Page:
Governor Tiff Macklem and Senior Deputy Governor Carolyn Rogers answer reporters’ questions following the policy rate decision and the release of the Monetary Policy Report. / Le gouverneur de la Banque, M. Tiff Macklem, et la première sous-gouverneure, Mme Carolyn Rogers, répondent aux questions des journalistes sur la décision relative au taux directeur et le Rapport sur la politique monétaire.
The Bank of Canada took it most aggressive step yet to temper rapid inflation, delivering a one per cent interest rate hike and signalling it’s willing to take economically painful measures to get consumer prices under control.
Governor Tiff Macklem and his team of economists announced the rate hike on Wednesday morning, bringing the overall rate to 2.5 per cent.
This is the fourth time the Bank of Canada has lifted interest rates since March, part of a campaign designed to make it harder for Canadians to borrow money in order to slow the pace of spending and deflate sectors of the economy that experienced frenzied consumer activity during the COVID-19 pandemic, such as the housing market.
While the approach aims to cool off an economy where consumer prices have grown at an alarming pace, it has also sparked fears of collateral damage — that the high cost of borrowing could tip the economy into a recession. As economic growth stalls, businesses are forced to freeze hiring and cut costs, often provoking a spike in the unemployment rate.
Last week, RBC predicted a “moderate” recession by 2023 that sends the unemployment rate to around 6.6 per cent as a result of high interest rates.
Research released on Monday by the Canada Mortgage and Housing Corporation estimated that Canada’s unemployment rate — now at a record low of 4.9 per cent — will rise to between 6.2 per cent and seven per cent in early 2023 as a result of weaker economic conditions.
But central bankers have made it clear that their overwhelming priority is lowering inflation to two per cent — a target that is well below recent inflation levels. Economic data shows that inflation hit a 39-year high of 7.7 per cent in May, driven largely by the rising cost of energy, food and shelter.
Bay Street economists have said they expect to see inflation rise again when Statistics Canada releases the latest round of monthly data next week, but anticipate it will start to cool off later in the year as rate hikes continue.
Macklem told reporters in June that he believes the Canadian economy is in good shape to handle higher rates. Employment is up, business insolvencies are down, and households have amassed record savings, putting many Canadians in a comfortable position ahead of an economic downturn.
“The economy can handle — indeed needs — higher interest rates,” Macklem said last month. “Our goal is for a soft economic landing with inflation coming back to the two per cent mark.”
Some economists contend that there is little historical precedent for the Bank of Canada’s desired “soft landing” — a tricky manoeuvre where high interest rates help lower inflation without cratering the economy.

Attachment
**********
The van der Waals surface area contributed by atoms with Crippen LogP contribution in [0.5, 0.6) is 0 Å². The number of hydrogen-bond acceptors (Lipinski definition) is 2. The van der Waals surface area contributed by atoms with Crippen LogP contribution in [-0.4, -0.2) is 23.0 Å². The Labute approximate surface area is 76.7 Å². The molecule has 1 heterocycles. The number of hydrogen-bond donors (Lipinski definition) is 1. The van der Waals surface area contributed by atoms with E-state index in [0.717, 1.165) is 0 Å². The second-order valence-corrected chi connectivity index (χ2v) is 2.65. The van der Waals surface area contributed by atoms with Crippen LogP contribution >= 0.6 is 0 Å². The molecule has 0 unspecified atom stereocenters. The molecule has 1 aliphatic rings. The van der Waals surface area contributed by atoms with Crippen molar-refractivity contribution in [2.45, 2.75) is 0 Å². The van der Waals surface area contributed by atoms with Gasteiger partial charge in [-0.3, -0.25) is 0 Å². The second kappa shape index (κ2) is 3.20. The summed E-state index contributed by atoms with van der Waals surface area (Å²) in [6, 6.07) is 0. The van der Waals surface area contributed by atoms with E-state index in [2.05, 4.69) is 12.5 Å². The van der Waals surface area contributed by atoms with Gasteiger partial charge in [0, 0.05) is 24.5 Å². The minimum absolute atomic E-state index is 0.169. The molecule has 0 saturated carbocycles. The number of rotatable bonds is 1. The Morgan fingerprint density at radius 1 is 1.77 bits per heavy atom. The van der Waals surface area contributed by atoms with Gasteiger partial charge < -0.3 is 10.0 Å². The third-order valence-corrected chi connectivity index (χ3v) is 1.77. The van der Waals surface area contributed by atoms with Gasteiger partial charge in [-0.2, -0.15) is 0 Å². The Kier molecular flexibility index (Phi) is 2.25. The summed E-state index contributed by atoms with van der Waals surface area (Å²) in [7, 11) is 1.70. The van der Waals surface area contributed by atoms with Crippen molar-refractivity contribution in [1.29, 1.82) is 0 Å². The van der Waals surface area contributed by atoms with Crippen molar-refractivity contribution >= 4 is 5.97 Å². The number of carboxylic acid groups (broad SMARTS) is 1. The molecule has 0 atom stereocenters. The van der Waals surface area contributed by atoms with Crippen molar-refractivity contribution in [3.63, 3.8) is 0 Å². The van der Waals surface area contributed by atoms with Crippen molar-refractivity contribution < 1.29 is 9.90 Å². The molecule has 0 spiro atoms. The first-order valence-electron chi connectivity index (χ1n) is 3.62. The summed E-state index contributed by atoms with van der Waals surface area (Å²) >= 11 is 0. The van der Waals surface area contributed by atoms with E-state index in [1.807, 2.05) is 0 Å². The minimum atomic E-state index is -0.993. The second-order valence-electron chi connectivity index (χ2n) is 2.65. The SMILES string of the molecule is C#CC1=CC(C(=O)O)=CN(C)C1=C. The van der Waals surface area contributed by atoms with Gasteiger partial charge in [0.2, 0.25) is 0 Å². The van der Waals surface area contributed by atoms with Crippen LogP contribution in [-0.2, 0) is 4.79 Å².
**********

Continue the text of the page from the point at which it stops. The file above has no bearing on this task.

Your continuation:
In the past six decades, the Bank of Canada has sought to combat rampant inflation with tough monetary policy three times — in the 1970s, ’80s and early ’90s — but each attempt has ended in a recession, according to a recent analysis from the Canadian Centre for Policy Alternatives.
“There is simply no historical precedent for the Bank of Canada engineering a ‘soft landing.’ Each time the Bank of Canada has attempted such engineering through rapid interest rate hikes — which it appears to be set on doing now — it has resulted in a crash landing,” said David Macdonald, senior economist at the CCPA and the author of the study.
The Bank of Canada kept interest rates at record lows through the pandemic, allowing consumers to spend widely and businesses to invest in operations while strict public-health restrictions threatened Canadian jobs and economic prosperity.
The first rate hike came in March, two years after the pandemic began, followed by two more hikes in April and June.
The central bank’s fear — and one that is shared by many independent economists — is that inflation, if left unchecked, will become a permanent feature of the Canadian economy, a self-fulfilling prophecy where consumers and businesses continuously drive up prices because they expect costs to keep rising.
Two recent Bank of Canada surveys reinforced that fear, showing that businesses and consumers are increasingly expecting inflation to move higher in the months ahead.
Following the most recent rate hike in June, Bank of Canada deputy governor Paul Beaudry indicated that the bank wants to stifle those expectations before it’s too late.
“History shows that once high inflation is entrenched, bringing it back down without severely hampering the economy is hard,” he told reporters. “Preventing high inflation from becoming entrenched is much more desirable than trying to quash it once it has.”
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